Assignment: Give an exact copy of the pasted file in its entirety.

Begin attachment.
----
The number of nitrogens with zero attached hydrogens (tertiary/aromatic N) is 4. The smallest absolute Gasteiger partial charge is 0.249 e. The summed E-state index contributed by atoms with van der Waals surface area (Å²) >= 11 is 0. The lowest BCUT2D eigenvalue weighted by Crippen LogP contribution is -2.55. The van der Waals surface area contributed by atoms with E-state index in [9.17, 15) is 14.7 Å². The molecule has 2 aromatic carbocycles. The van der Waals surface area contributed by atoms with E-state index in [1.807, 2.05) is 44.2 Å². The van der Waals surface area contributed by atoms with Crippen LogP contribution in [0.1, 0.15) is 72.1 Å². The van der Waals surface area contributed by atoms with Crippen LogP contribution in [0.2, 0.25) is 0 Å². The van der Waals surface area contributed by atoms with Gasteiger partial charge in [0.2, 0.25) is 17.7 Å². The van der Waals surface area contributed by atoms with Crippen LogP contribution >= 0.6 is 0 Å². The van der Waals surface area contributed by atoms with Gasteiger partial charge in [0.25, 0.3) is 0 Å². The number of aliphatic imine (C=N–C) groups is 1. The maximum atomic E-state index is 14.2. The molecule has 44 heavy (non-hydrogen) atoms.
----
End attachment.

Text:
The number of nitrogens with zero attached hydrogens (tertiary/aromatic N) is 4. The smallest absolute Gasteiger partial charge is 0.249 e. The summed E-state index contributed by atoms with van der Waals surface area (Å²) >= 11 is 0. The lowest BCUT2D eigenvalue weighted by Crippen LogP contribution is -2.55. The van der Waals surface area contributed by atoms with E-state index in [9.17, 15) is 14.7 Å². The molecule has 2 aromatic carbocycles. The van der Waals surface area contributed by atoms with E-state index in [1.807, 2.05) is 44.2 Å². The van der Waals surface area contributed by atoms with Crippen LogP contribution in [0.1, 0.15) is 72.1 Å². The van der Waals surface area contributed by atoms with Crippen LogP contribution in [0.2, 0.25) is 0 Å². The van der Waals surface area contributed by atoms with Gasteiger partial charge in [0.2, 0.25) is 17.7 Å². The van der Waals surface area contributed by atoms with Crippen LogP contribution >= 0.6 is 0 Å². The van der Waals surface area contributed by atoms with Gasteiger partial charge in [0.25, 0.3) is 0 Å². The number of aliphatic imine (C=N–C) groups is 1. The maximum atomic E-state index is 14.2. The molecule has 44 heavy (non-hydrogen) atoms.